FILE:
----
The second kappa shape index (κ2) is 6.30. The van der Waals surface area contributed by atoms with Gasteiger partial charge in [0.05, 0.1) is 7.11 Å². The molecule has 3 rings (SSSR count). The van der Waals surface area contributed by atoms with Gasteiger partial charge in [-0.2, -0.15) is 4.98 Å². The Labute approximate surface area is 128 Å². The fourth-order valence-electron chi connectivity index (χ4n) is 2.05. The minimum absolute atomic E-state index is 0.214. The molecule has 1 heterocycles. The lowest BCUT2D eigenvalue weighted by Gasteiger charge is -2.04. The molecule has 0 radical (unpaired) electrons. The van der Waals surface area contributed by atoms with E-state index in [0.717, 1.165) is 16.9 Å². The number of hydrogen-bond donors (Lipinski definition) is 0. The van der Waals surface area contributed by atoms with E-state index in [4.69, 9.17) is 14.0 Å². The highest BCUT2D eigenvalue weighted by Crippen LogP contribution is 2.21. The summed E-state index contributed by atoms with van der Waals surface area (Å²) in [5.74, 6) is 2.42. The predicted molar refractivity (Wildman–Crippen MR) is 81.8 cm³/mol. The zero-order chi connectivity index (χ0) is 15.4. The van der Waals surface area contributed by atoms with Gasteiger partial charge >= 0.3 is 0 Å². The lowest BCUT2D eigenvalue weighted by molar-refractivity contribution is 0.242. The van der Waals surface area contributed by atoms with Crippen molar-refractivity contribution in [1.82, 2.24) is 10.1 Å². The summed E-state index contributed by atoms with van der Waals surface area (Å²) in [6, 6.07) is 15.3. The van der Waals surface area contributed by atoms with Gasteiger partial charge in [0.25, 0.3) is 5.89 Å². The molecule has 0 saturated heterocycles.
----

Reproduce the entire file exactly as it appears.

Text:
The second kappa shape index (κ2) is 6.30. The van der Waals surface area contributed by atoms with Gasteiger partial charge in [0.05, 0.1) is 7.11 Å². The molecule has 3 rings (SSSR count). The van der Waals surface area contributed by atoms with Gasteiger partial charge in [-0.2, -0.15) is 4.98 Å². The Labute approximate surface area is 128 Å². The fourth-order valence-electron chi connectivity index (χ4n) is 2.05. The minimum absolute atomic E-state index is 0.214. The molecule has 1 heterocycles. The lowest BCUT2D eigenvalue weighted by Gasteiger charge is -2.04. The molecule has 0 radical (unpaired) electrons. The van der Waals surface area contributed by atoms with E-state index in [0.717, 1.165) is 16.9 Å². The number of hydrogen-bond donors (Lipinski definition) is 0. The van der Waals surface area contributed by atoms with E-state index in [4.69, 9.17) is 14.0 Å². The highest BCUT2D eigenvalue weighted by Crippen LogP contribution is 2.21. The summed E-state index contributed by atoms with van der Waals surface area (Å²) in [5.74, 6) is 2.42. The predicted molar refractivity (Wildman–Crippen MR) is 81.8 cm³/mol. The zero-order chi connectivity index (χ0) is 15.4. The van der Waals surface area contributed by atoms with Gasteiger partial charge >= 0.3 is 0 Å². The lowest BCUT2D eigenvalue weighted by molar-refractivity contribution is 0.242. The van der Waals surface area contributed by atoms with Crippen molar-refractivity contribution in [1.82, 2.24) is 10.1 Å². The summed E-state index contributed by atoms with van der Waals surface area (Å²) in [6, 6.07) is 15.3. The van der Waals surface area contributed by atoms with Gasteiger partial charge in [0.25, 0.3) is 5.89 Å². The molecule has 0 saturated heterocycles.